Last week, cunningly (or otherwise) scheduled on the same night as the Spain vs Germany World Cup semi-final, I ambled along to the wine bloggers picnic organised by Find Wine.The idea was to have an informal and unusual get-together to taste some of the wines currently on the Find Wine list. As they only stock limited cases for each available ‘slot’ (check out my explanation of their unusual and rather clever business model here) they need to generate regular reviews to keep the information out there accurate and fresh. My favourite wines are mentioned below, but I particularly appreciated the effort they went to (a table, complete with white tablecloth, proper cutlery and plates to enjoy the oysters, smoked salmon, shrimp and cut meats (and more) – all under a tree in a deserted Hyde Park (see, I told you the timing was cunning). An interesting group of winos and foodies showed up to join the party including @mathildecuisine, Joe Wadsack, @r_mccormack, @htinlondon as well as Tina Gellie and more The conversation and blind tasting (see below) went on late into the night, so much so we ended up with an unusual “lock-in” which involved us having to decamp and scale the Hyde Park fences in the dark … a process resulting in some hilarity for the more vertically challenged amongst us (read the Find Wine blog for details) I really wish these guys well. They are stocking interesting wines, care and think about the customer, and although new to the game, they are also using social media well. We need more innovators like these and we need to make sure consumers learn about them – they’ll benefit greatly. My favourite wines on the night: Zuccardi Alma 4 Chardonnay NV (Sparkling from Argentina): A very good sparkler. Lots of bready complexity without losing freshness. Casa Marin ‘Cipreses’ Sauvignon Blanc, 2008 (Chile): Stunningly BIG nose – really amazing aromatic wine, and tastes fresh, fun and yet seriously good. Naiades Verdejo, Naia, 2006 (Rueda, Spain): A complicated wine. This is Verdejo, but not as we know it, Jim. Barrel Fermented to give it greater body and layers of nuttiness, spice and vanilla notes but lots of acidity & white peach fruit from the grape. Interesting for those more adventurous drinkers (and I happen to know that the 2009 vintage is a “Top 100” Spanish wine)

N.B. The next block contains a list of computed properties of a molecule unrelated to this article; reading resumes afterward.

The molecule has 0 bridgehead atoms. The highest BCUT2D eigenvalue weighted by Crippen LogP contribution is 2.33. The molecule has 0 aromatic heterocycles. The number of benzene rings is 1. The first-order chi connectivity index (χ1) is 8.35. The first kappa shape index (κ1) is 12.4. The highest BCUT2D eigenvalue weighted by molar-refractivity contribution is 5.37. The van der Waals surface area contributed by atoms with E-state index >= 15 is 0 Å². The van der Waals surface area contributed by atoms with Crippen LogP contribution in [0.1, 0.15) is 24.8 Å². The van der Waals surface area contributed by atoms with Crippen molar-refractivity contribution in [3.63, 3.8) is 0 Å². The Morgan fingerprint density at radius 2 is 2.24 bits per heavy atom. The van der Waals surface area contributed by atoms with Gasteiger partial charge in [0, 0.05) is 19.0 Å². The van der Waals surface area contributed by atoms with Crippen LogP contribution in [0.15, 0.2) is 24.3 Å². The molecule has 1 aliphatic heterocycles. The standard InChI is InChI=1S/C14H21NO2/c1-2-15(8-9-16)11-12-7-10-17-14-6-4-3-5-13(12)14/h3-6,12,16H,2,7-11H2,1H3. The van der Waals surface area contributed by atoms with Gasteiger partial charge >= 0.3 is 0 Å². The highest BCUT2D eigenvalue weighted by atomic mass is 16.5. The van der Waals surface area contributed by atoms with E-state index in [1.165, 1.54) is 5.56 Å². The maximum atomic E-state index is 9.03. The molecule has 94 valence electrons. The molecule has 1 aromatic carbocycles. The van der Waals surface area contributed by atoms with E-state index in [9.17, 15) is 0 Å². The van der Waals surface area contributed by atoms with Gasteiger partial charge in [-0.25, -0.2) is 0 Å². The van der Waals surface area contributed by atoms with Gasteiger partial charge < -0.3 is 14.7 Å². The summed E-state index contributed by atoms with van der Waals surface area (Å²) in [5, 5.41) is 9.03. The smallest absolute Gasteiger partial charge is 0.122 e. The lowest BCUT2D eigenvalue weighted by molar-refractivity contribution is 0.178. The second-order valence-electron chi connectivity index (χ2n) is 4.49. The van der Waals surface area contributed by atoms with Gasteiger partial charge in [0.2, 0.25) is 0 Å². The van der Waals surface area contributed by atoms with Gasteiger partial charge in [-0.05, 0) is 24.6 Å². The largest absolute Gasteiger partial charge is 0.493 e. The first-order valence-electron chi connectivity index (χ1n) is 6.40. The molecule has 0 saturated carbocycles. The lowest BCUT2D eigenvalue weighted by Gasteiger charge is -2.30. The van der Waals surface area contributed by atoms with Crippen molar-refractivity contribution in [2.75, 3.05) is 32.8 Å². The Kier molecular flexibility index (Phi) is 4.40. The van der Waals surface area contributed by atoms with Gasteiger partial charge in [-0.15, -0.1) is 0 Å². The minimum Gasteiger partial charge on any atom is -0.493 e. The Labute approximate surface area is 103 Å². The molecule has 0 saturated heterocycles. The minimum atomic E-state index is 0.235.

Santa Lucia Sangiovese 2008 (Tuscany, Italy): Not yet listed (they’re on the 2007) but the 2008 was tasting very good, with lots of red fruit and that dryish, soft tannin I associate with Tuscan wines. Look out for it Conan The Barbera 2007 (Barbera d’Asti, Italy): Bucket-loads of dark fruit, tannin and … pretty much everything you can think of that’s big & dark. Seems a delicious wine, if still very young. If you like BIG wines, or have the chance to hold onto this for a bit, it is highly worth it.
And then, the blind tasting wine:
This had us all pretty well stumped. We started off in Italy (probably the south), toyed with Chile, spent a while in South Africa, and took a tour around Australia. It was a red wine, lots of “heat” (ripe fruit, soft tannins) but a spicy, leafy and green pepper style character that we assumed was Cabernet Sauvignon. It obviously had age, with balsam & cedar notes, but was still reasonably dense and alive. I can’t remember what I guessed, never mind what the others did – though Rachel McCormack is happy to remind me she did suggest Australia … amongst the other dozen countries she mentioned 😉
However, I will admit we were all pleasantly surprised to find out it was :
2002 Summerfield Shiraz (Pyrenees, Australia) at £19.99
Well worth trying if you like wines with a bit of age and character, and you’ve never tried what New World wines like this can turn into.
Great evening and I look forward to the next one